Group settings can provide its members the reassurance that they are not alone with whatever problems they are facing, but most importantly they serve as platform of hope and socialization where it’s members can learn from one another. This essay will discuss the observation of two groups in the Tampa, Florida area that covered issues related to dealing with Mental Health Disorders and Substance Use Disorders. After observing both groups, this writer will share the insights gained from attending a process group surrounded on the subject of dealing with Depressive Disorders alone and an Alcoholic Anonymous (AA) group meeting held in a home group. Throughout this essay, the writer will also incorporate the developmental issues that the young, middle, and older female and male adults in these groups presented themselves with and any abnormal behaviors that were noted for further discussion. It is with hope that this essay will provide the reader some new insight on how different therapeutic groups can vary within a humanistic and developmental outlook.Groups as Reassurance for Mental Health for Youngsters
In the process of observing two groups appropriate to the field of Mental Health Disorders and Substance Abuse Disorders, this writer attended two groups that consisted of about half an hour each. The first one this writer visited was located inside a local Baker Act Facility in Tampa open twenty-four hours seven days a week. Inside the facility, there is an inpatient unit with a West wing and an East wing, that keeps patients locked indoor with minimum rights temporality until a psychiatrist discharges them for no longer meeting inpatient criteria. On the West wing, at about 10:00 a.m., this writer observed the group therapist gathering the patients towards the common area for the initiation of the group titled “Dealing with Depression”. It is important to note, that on the West wing there is a total of about 30 patients, and out of the 30 patients that morning, only 12 of them decided to participate in the group therapy and sat in a circle, the rest were engaging in other activities by the hallways or in their rooms under supervision. The ages of those 12 participants of the group ranged from 20-57 years old, with the median of those ages being around 40 years old on average.
In in the initiation of the group, the group therapist informed the patients that she would be conducting what is known as a process group, a freer flowing type of therapy without a schedule of activities planned. The group therapist began the “Dealing with Depression” group by first introducing herself and reading a powerful quote on resilience that most patients agreed on. Soon after her introduction, the group therapist mentioned some basic rules to the group, such as no cursing or name calling, no speaking when someone else is sharing, and lastly, she gave the patients the freedom to walk in and out of the group when needed.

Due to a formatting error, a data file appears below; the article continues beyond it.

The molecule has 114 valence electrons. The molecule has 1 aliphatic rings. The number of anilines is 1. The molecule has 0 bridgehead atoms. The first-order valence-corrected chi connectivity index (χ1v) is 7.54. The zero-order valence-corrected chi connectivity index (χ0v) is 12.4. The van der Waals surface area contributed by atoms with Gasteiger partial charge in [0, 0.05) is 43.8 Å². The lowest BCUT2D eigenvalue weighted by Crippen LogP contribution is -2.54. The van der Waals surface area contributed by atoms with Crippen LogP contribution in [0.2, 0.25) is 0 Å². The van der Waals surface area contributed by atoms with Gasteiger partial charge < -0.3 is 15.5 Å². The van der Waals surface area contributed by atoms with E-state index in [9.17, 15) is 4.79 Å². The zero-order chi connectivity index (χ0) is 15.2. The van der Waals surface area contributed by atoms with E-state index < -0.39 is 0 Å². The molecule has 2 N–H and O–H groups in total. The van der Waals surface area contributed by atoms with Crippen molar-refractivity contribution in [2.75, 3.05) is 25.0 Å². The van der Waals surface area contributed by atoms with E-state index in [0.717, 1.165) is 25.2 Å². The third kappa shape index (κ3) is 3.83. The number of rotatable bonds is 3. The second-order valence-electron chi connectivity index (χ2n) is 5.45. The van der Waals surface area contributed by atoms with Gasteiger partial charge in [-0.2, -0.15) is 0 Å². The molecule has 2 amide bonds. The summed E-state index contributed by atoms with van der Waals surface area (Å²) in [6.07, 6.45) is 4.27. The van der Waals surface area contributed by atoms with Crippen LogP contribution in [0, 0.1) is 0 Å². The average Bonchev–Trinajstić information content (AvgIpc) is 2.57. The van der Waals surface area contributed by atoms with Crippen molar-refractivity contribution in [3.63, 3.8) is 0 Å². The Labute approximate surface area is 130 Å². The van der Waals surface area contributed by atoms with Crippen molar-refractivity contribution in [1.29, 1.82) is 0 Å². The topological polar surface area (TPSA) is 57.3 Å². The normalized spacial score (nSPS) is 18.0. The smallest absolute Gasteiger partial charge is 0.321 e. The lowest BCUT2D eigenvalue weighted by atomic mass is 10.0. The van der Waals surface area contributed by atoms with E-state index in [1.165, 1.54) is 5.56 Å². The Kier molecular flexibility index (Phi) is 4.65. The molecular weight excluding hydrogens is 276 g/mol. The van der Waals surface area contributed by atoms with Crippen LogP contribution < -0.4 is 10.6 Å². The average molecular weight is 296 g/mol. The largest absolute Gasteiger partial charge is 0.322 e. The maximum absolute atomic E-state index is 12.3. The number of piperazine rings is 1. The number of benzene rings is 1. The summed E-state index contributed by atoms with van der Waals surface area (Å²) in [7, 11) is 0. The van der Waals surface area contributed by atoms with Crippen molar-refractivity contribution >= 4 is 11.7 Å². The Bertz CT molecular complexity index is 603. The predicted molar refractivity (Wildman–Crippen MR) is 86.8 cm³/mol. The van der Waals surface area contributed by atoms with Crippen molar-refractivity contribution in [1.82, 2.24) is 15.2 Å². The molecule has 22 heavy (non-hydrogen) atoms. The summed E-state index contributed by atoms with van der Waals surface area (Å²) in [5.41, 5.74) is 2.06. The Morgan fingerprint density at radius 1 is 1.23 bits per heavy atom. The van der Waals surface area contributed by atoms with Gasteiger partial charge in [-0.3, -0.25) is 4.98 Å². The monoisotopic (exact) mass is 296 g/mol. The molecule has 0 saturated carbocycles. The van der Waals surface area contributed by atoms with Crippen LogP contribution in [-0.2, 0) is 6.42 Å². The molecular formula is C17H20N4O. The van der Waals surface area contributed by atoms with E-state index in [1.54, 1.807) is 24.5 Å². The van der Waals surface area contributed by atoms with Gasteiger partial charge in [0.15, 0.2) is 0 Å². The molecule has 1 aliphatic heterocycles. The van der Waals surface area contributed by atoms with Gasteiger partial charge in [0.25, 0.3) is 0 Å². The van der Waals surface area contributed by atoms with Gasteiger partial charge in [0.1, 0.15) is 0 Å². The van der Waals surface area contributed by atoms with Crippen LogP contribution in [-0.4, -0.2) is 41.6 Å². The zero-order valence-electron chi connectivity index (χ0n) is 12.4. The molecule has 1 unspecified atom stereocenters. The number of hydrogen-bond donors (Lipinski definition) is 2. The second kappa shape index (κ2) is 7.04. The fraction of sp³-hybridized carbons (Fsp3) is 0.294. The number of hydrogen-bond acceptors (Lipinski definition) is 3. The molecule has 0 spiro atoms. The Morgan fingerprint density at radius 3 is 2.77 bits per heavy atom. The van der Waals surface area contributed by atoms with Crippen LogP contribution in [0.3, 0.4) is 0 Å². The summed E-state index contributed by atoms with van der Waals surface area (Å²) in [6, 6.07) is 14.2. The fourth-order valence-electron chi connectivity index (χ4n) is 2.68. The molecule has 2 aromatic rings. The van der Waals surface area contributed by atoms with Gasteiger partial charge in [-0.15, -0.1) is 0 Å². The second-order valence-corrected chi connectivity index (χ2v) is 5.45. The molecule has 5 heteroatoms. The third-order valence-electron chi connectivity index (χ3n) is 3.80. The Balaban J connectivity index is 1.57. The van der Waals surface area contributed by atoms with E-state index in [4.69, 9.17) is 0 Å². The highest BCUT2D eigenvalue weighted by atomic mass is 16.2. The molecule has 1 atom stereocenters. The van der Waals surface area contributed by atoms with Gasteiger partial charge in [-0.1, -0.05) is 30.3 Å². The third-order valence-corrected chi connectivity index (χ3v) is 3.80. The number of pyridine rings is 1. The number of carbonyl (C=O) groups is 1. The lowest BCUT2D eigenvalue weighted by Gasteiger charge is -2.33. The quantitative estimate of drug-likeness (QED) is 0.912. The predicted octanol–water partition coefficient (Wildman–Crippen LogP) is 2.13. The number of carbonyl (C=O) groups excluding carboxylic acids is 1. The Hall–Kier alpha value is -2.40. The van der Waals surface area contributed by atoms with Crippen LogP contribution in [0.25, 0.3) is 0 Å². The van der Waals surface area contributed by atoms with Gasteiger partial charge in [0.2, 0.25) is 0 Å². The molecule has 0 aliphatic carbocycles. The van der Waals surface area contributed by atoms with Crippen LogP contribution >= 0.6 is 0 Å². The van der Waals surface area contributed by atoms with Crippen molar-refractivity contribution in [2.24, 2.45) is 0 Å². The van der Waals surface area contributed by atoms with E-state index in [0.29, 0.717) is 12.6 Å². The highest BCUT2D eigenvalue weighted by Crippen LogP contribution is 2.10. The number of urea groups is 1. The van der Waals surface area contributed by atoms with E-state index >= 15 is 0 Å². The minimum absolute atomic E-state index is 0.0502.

There was an icebreaker given to the patients in which the instructions were to provide their name and to say out loud what was bringing them down lately. It was interesting to observe the dynamics of this icebreaker because the patients all passed along a colorful beach ball which seemed to keep them engaged and focused as well. This icebreaker in essence, helped build universality, allowing the patients to build trust and communication by self-disclosure, a very important factor in group therapy (Corey & Corey, 2016). The therapist and the patients then engaged in back and forth conversations after being asked “What do you do to relax?”, which led to them narrowing together as a group some healthy and non-healthy coping mechanism. Every so often the group therapist would intervene, but it seemed like the patients were the ones to carry out the group through reflecting and sharing of their own insights with other patients in the group.Groups as Reassurance for Mental Health for Youngsters
Towards the end of the group, there were only 10 patients still participating since two of them walked away due to their altered mental status at the time. At the end of the group’s half hour session, the patients were asked to write on a piece of paper one goal that they wanted to accomplish by the end of the year and then to place it inside a cardboard box in the middle of the room. The group therapist then handed the anonymous papers to different individuals and as a group read out loud the responses; some of those goals surrounded themselves on being more stable, getting back on the proper medication, fixing relationships, and improving their depression symptoms overall. By the end of observing this particular group, this writer could see a change in the demeanor of the patients who had participated-as if they had gained more hope and content feelings compared to when they had started the group session.